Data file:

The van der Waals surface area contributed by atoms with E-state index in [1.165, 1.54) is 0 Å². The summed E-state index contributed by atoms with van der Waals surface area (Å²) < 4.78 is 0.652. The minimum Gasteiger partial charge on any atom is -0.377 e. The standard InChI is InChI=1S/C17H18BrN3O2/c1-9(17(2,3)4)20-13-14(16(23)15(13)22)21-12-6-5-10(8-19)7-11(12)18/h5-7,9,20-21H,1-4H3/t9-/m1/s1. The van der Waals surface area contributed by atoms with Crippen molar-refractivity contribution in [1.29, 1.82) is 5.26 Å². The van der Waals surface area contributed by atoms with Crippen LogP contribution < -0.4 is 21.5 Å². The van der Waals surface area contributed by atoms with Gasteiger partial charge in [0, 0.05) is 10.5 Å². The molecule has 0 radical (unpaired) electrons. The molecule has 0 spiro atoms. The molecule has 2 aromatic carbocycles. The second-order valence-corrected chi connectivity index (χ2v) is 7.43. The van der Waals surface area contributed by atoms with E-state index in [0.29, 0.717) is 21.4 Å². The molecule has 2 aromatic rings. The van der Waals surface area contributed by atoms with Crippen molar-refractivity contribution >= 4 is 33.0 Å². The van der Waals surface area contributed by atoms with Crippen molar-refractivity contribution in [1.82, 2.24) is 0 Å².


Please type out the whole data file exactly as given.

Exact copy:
The van der Waals surface area contributed by atoms with E-state index in [1.165, 1.54) is 0 Å². The summed E-state index contributed by atoms with van der Waals surface area (Å²) < 4.78 is 0.652. The minimum Gasteiger partial charge on any atom is -0.377 e. The standard InChI is InChI=1S/C17H18BrN3O2/c1-9(17(2,3)4)20-13-14(16(23)15(13)22)21-12-6-5-10(8-19)7-11(12)18/h5-7,9,20-21H,1-4H3/t9-/m1/s1. The van der Waals surface area contributed by atoms with Crippen molar-refractivity contribution in [1.29, 1.82) is 5.26 Å². The van der Waals surface area contributed by atoms with Crippen LogP contribution < -0.4 is 21.5 Å². The van der Waals surface area contributed by atoms with Gasteiger partial charge in [0, 0.05) is 10.5 Å². The molecule has 0 radical (unpaired) electrons. The molecule has 0 spiro atoms. The molecule has 2 aromatic carbocycles. The second-order valence-corrected chi connectivity index (χ2v) is 7.43. The van der Waals surface area contributed by atoms with E-state index in [0.29, 0.717) is 21.4 Å². The molecule has 2 aromatic rings. The van der Waals surface area contributed by atoms with Crippen molar-refractivity contribution >= 4 is 33.0 Å². The van der Waals surface area contributed by atoms with Crippen molar-refractivity contribution in [1.82, 2.24) is 0 Å².